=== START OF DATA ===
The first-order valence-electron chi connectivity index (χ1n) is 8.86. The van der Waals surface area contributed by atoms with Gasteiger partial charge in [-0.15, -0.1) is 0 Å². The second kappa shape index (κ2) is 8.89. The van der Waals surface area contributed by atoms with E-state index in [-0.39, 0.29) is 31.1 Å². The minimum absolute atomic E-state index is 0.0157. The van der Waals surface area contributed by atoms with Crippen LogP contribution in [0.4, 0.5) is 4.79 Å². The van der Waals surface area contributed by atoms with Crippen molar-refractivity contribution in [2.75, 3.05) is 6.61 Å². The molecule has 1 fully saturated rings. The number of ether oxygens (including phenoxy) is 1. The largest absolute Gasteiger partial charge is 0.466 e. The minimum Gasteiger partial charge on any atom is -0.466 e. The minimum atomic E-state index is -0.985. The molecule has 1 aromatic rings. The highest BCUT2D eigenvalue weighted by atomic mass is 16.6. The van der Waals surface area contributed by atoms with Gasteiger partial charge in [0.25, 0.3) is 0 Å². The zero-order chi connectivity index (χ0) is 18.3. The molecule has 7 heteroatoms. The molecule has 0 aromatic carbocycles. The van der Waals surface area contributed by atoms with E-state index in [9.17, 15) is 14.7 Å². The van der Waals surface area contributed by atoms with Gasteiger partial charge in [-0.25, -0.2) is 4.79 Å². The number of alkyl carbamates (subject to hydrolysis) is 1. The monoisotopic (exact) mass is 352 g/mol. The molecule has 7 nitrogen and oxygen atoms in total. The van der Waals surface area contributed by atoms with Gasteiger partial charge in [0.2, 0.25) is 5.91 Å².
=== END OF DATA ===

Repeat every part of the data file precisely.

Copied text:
The first-order valence-electron chi connectivity index (χ1n) is 8.86. The van der Waals surface area contributed by atoms with Gasteiger partial charge in [-0.15, -0.1) is 0 Å². The second kappa shape index (κ2) is 8.89. The van der Waals surface area contributed by atoms with E-state index in [-0.39, 0.29) is 31.1 Å². The minimum absolute atomic E-state index is 0.0157. The van der Waals surface area contributed by atoms with Crippen LogP contribution in [0.4, 0.5) is 4.79 Å². The van der Waals surface area contributed by atoms with Crippen molar-refractivity contribution in [2.75, 3.05) is 6.61 Å². The molecule has 1 fully saturated rings. The number of ether oxygens (including phenoxy) is 1. The largest absolute Gasteiger partial charge is 0.466 e. The minimum Gasteiger partial charge on any atom is -0.466 e. The minimum atomic E-state index is -0.985. The molecule has 1 aromatic rings. The highest BCUT2D eigenvalue weighted by atomic mass is 16.6. The van der Waals surface area contributed by atoms with Gasteiger partial charge in [0.25, 0.3) is 0 Å². The zero-order chi connectivity index (χ0) is 18.3. The molecule has 7 heteroatoms. The molecule has 0 aromatic carbocycles. The van der Waals surface area contributed by atoms with E-state index in [9.17, 15) is 14.7 Å². The van der Waals surface area contributed by atoms with Gasteiger partial charge in [-0.25, -0.2) is 4.79 Å². The number of alkyl carbamates (subject to hydrolysis) is 1. The monoisotopic (exact) mass is 352 g/mol. The molecule has 7 nitrogen and oxygen atoms in total. The van der Waals surface area contributed by atoms with Gasteiger partial charge in [0.2, 0.25) is 5.91 Å².